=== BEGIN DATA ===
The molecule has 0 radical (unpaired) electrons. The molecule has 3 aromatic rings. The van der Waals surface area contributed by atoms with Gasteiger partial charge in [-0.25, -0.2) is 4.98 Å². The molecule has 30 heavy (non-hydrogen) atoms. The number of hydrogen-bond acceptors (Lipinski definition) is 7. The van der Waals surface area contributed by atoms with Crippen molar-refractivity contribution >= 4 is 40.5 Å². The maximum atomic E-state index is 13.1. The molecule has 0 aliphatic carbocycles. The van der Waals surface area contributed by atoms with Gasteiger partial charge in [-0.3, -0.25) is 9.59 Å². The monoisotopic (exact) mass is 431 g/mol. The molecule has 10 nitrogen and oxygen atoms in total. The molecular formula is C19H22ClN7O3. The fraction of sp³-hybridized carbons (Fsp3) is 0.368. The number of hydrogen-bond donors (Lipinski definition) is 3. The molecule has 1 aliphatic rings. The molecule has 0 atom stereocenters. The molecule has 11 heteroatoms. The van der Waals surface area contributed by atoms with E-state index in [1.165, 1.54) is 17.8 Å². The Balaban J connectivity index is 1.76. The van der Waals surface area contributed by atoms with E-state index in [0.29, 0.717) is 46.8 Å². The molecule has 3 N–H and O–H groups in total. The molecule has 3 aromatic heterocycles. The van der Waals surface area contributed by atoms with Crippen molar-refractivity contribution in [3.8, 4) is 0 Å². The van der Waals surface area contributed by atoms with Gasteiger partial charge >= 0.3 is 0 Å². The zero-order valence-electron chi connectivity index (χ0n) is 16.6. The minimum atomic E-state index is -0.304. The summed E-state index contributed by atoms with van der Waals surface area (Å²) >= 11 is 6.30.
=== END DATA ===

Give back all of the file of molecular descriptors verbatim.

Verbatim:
The molecule has 0 radical (unpaired) electrons. The molecule has 3 aromatic rings. The van der Waals surface area contributed by atoms with Gasteiger partial charge in [-0.25, -0.2) is 4.98 Å². The molecule has 30 heavy (non-hydrogen) atoms. The number of hydrogen-bond acceptors (Lipinski definition) is 7. The van der Waals surface area contributed by atoms with Crippen molar-refractivity contribution >= 4 is 40.5 Å². The maximum atomic E-state index is 13.1. The molecule has 0 aliphatic carbocycles. The van der Waals surface area contributed by atoms with Gasteiger partial charge in [-0.3, -0.25) is 9.59 Å². The monoisotopic (exact) mass is 431 g/mol. The molecule has 10 nitrogen and oxygen atoms in total. The molecular formula is C19H22ClN7O3. The fraction of sp³-hybridized carbons (Fsp3) is 0.368. The number of hydrogen-bond donors (Lipinski definition) is 3. The molecule has 1 aliphatic rings. The molecule has 0 atom stereocenters. The molecule has 11 heteroatoms. The van der Waals surface area contributed by atoms with E-state index in [1.165, 1.54) is 17.8 Å². The Balaban J connectivity index is 1.76. The van der Waals surface area contributed by atoms with E-state index in [0.29, 0.717) is 46.8 Å². The molecule has 3 N–H and O–H groups in total. The molecule has 3 aromatic heterocycles. The van der Waals surface area contributed by atoms with Crippen molar-refractivity contribution in [3.8, 4) is 0 Å². The van der Waals surface area contributed by atoms with Gasteiger partial charge >= 0.3 is 0 Å². The zero-order valence-electron chi connectivity index (χ0n) is 16.6. The minimum atomic E-state index is -0.304. The summed E-state index contributed by atoms with van der Waals surface area (Å²) >= 11 is 6.30.